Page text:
WRITE "After transfer:",!,"Checking=$",^CHECKING(num,"balance")," Savings=$",^SAVINGS(num,"balance"),!
  SET ^CHECKING(acct,"balance") = ^CHECKING(acct,"balance") - amt
  SET ^SAVINGS(acct,"balance") = ^SAVINGS(acct,"balance") + amt
  SET ^NumberOfTransfers=^NumberOfTransfers + 1
  IF ^CHECKING(acct,"balance") > 0 {TCOMMIT  SET ok=1 QUIT:ok}

The following example shows the effects of TROLLBACK on nested transactions. Each TSTART increments $TLEVEL and sets a global. Issuing a TCOMMIT on the inner nested transaction decrements $TLEVEL, but the commitment of changes made in a nested transaction is deferred. In this case, the subsequent TROLLBACK on the outer transaction rolls back all changes made, including those in the inner “committed” nested transaction.

  SET ^a(1)="[- - -]",^b(1)="[- - -]"
  WRITE !,"level:",$TLEVEL," ",^a(1)," ",^b(1)
   LOCK +^a(1)
   SET ^a(1)="hello"
   WRITE !,"level:",$TLEVEL," ",^a(1)," ",^b(1)
     LOCK +^b(1)
     SET ^b(1)="world"
     WRITE !,"level:",$TLEVEL," ",^a(1)," ",^b(1)
  WRITE !,"level:",$TLEVEL," ",^a(1)," ",^b(1)
  WRITE !,"level:",$TLEVEL," ",^a(1)," ",^b(1)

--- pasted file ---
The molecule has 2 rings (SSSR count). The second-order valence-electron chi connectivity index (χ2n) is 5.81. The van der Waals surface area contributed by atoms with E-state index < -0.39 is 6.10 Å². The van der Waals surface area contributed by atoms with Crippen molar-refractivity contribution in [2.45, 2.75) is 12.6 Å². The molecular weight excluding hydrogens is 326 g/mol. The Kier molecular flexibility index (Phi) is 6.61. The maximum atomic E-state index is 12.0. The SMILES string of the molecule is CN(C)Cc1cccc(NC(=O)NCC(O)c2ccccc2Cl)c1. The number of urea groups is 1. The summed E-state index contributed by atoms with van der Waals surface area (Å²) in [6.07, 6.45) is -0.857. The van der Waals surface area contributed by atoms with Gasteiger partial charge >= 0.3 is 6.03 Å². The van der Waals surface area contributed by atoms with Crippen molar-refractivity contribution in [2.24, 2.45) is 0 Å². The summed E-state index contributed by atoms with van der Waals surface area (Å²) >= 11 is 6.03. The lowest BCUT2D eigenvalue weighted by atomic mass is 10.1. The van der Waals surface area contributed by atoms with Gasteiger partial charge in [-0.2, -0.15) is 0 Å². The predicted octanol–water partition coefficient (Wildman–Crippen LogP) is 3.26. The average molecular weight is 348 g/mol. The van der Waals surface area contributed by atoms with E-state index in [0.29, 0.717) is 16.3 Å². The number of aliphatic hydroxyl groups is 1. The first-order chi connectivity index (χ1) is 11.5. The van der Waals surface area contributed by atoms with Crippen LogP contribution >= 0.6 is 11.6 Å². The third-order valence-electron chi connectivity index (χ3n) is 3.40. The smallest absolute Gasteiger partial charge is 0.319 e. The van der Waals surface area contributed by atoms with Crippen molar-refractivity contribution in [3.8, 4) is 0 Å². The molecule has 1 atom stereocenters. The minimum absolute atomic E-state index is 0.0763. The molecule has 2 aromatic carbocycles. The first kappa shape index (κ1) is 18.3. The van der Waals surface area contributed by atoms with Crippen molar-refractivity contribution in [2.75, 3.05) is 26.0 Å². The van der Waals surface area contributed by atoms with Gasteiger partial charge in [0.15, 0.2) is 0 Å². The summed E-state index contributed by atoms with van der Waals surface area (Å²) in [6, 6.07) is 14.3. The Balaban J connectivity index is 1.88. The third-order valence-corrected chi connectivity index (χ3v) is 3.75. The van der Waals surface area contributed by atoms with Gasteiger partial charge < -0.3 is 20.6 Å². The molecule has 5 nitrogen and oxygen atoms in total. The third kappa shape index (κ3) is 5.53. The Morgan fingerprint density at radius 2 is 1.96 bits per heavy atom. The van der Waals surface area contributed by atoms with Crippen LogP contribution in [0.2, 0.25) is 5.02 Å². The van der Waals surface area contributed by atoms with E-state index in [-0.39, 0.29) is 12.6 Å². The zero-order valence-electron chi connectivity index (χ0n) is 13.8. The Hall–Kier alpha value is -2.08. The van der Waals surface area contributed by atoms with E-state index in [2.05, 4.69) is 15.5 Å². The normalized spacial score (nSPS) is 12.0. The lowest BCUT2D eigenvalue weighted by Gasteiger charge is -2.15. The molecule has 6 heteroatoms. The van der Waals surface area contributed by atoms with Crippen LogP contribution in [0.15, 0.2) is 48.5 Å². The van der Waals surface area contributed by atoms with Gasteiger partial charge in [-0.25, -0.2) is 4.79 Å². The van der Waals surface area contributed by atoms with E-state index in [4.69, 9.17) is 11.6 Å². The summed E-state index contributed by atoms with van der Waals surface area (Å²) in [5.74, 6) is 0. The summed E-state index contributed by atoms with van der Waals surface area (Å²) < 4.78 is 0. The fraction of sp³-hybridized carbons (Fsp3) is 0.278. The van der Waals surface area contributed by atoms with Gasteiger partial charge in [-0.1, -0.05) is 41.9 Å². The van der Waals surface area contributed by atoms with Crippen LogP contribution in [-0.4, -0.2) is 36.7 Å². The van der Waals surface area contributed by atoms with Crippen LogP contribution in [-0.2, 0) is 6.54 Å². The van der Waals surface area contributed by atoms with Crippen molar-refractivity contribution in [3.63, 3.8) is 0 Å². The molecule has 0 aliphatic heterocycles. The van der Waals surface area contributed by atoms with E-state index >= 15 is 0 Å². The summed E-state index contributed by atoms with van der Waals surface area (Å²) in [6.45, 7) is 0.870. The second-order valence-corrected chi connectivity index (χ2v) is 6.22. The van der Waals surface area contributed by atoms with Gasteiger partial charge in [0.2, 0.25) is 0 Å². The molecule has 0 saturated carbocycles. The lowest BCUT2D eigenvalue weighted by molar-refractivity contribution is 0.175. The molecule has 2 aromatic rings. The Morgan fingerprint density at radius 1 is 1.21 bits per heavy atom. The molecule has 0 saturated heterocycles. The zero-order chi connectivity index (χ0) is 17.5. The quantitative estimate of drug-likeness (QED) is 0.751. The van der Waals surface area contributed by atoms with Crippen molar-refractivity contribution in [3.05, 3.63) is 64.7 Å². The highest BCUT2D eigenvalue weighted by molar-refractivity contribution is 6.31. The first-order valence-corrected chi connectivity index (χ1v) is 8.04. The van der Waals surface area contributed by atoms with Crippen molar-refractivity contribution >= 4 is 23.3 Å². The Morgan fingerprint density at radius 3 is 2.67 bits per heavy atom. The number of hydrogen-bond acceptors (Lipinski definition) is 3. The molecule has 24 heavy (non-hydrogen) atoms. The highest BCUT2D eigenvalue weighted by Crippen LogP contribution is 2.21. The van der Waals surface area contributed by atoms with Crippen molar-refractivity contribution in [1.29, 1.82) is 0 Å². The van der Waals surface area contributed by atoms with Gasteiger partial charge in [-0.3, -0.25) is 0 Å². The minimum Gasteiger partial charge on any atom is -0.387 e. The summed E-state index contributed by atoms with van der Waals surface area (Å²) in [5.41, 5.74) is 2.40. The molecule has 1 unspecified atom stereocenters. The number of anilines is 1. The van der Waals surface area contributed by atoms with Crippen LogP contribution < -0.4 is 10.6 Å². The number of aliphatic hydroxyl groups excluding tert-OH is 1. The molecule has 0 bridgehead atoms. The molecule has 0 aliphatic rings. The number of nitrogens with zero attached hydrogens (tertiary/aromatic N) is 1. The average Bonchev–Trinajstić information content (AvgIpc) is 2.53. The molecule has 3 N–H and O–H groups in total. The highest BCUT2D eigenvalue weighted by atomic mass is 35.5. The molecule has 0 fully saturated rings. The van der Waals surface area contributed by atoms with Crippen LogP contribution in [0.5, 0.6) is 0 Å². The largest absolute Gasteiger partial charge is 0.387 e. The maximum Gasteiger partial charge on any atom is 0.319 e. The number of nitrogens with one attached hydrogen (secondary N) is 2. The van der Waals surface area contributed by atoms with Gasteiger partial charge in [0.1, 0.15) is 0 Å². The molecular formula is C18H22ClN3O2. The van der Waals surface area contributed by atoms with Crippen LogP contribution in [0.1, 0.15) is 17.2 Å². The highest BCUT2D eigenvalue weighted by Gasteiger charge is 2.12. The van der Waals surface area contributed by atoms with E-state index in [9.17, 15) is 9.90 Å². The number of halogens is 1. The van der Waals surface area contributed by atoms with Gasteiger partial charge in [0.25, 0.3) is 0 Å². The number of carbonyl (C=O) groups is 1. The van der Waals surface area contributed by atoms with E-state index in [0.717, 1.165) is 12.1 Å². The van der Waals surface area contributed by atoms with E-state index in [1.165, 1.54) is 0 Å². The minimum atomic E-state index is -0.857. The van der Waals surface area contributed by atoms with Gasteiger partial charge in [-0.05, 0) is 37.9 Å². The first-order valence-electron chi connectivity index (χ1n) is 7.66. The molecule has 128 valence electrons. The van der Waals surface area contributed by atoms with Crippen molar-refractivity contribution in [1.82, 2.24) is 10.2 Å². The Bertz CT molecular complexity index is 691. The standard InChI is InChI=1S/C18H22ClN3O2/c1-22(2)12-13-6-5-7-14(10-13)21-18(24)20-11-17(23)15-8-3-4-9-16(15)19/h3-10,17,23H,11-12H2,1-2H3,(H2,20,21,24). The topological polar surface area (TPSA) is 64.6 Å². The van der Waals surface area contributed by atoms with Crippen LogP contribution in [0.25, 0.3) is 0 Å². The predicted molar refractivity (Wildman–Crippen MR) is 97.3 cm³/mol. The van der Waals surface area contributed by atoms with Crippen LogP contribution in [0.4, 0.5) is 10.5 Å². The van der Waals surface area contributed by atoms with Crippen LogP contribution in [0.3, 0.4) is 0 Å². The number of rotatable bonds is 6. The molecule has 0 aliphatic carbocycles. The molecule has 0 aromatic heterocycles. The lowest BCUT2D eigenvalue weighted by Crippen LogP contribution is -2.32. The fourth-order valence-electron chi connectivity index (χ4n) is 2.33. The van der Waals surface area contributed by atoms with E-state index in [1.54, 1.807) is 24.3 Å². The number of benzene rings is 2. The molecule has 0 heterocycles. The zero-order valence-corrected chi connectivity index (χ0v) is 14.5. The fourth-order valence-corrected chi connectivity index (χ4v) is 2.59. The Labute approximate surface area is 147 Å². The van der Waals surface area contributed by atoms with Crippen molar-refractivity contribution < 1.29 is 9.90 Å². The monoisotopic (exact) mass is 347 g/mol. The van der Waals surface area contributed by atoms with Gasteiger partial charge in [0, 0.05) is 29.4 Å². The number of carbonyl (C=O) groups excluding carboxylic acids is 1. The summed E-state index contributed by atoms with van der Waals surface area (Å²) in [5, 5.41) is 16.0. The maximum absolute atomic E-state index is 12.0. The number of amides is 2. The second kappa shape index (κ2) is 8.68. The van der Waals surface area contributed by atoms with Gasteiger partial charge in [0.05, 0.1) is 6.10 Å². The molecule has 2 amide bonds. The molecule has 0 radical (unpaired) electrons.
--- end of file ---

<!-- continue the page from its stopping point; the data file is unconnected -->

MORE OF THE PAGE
The following example shows how TROLLBACK rolls back global variables, but not local variables:

  SET x="default",^y="default"
  WRITE !,"level:",$TLEVEL
  WRITE !,"local:",x," global:",^y
  SET x="first",^y="first"
  WRITE !,"local:",x," global:",^y
    SET x=x_" second",^y=^y_" second"
    WRITE !,"TSTART level:",$TLEVEL
    WRITE !,"local:",x," global:",^y
     SET x=x_" third",^y=^y_" third"
    WRITE !,"TSTART level:",$TLEVEL
    WRITE !,"local:",x," global:",^y
  WRITE !!,"After Rollback:"
  WRITE !,"local:",x," global:",^y

The following example shows how $INCREMENT changes to a global are not rolled back.

  SET ^x=-1,^y=0
  WRITE !,"level:",$TLEVEL
  WRITE !,"Increment:",$INCREMENT(^x)," Add:",^y
  SET ^y=^y+1
  WRITE !,"level:",$TLEVEL
  WRITE !,"Increment:",$INCREMENT(^x)," Add:",^y
    SET ^y=^y+1,^z=^z_" second"
    WRITE !,"level:",$TLEVEL
    WRITE !,"Increment:",$INCREMENT(^x)," Add:",^y
     SET ^y=^y+1,^z=^z_" third"
     WRITE !,"level:",$TLEVEL
     WRITE !,"Increment:",$INCREMENT(^x)," Add:",^y
  WRITE !!,"After Rollback"
  WRITE !,"level:",$TLEVEL
  WRITE !,"Increment:",^x," Add:",^y

See Also